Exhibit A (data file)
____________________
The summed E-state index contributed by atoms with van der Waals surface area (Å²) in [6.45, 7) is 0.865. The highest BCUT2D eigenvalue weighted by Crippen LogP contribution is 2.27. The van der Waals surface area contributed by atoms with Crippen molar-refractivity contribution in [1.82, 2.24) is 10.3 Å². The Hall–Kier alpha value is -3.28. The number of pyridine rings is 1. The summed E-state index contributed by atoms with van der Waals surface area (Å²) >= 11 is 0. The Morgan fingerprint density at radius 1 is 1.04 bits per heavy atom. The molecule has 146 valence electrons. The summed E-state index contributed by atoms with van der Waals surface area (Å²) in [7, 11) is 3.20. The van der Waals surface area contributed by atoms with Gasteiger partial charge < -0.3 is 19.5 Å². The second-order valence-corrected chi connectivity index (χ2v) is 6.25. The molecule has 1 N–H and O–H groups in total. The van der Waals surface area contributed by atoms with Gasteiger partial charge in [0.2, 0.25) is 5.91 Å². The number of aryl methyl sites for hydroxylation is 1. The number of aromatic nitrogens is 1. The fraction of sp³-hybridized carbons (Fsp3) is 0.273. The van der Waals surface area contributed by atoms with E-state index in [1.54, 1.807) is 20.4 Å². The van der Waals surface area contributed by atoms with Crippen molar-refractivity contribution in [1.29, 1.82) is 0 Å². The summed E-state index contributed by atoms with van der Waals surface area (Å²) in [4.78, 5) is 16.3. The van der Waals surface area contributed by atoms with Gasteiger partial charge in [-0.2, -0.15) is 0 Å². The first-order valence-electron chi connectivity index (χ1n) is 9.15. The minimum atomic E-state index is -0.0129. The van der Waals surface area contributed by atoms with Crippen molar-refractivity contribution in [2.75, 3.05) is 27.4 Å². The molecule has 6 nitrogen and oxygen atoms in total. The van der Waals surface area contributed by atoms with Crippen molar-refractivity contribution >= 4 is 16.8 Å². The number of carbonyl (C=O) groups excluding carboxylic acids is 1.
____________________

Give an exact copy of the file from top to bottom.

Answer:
The summed E-state index contributed by atoms with van der Waals surface area (Å²) in [6.45, 7) is 0.865. The highest BCUT2D eigenvalue weighted by Crippen LogP contribution is 2.27. The van der Waals surface area contributed by atoms with Crippen molar-refractivity contribution in [1.82, 2.24) is 10.3 Å². The Hall–Kier alpha value is -3.28. The number of pyridine rings is 1. The summed E-state index contributed by atoms with van der Waals surface area (Å²) >= 11 is 0. The Morgan fingerprint density at radius 1 is 1.04 bits per heavy atom. The molecule has 146 valence electrons. The summed E-state index contributed by atoms with van der Waals surface area (Å²) in [7, 11) is 3.20. The van der Waals surface area contributed by atoms with Gasteiger partial charge < -0.3 is 19.5 Å². The second-order valence-corrected chi connectivity index (χ2v) is 6.25. The molecule has 1 N–H and O–H groups in total. The van der Waals surface area contributed by atoms with Gasteiger partial charge in [0.2, 0.25) is 5.91 Å². The number of aryl methyl sites for hydroxylation is 1. The number of aromatic nitrogens is 1. The fraction of sp³-hybridized carbons (Fsp3) is 0.273. The van der Waals surface area contributed by atoms with E-state index in [1.54, 1.807) is 20.4 Å². The van der Waals surface area contributed by atoms with Crippen molar-refractivity contribution in [1.29, 1.82) is 0 Å². The summed E-state index contributed by atoms with van der Waals surface area (Å²) in [4.78, 5) is 16.3. The van der Waals surface area contributed by atoms with Gasteiger partial charge in [-0.2, -0.15) is 0 Å². The first-order valence-electron chi connectivity index (χ1n) is 9.15. The minimum atomic E-state index is -0.0129. The van der Waals surface area contributed by atoms with Crippen molar-refractivity contribution in [2.75, 3.05) is 27.4 Å². The molecule has 6 nitrogen and oxygen atoms in total. The van der Waals surface area contributed by atoms with Crippen molar-refractivity contribution >= 4 is 16.8 Å². The number of carbonyl (C=O) groups excluding carboxylic acids is 1.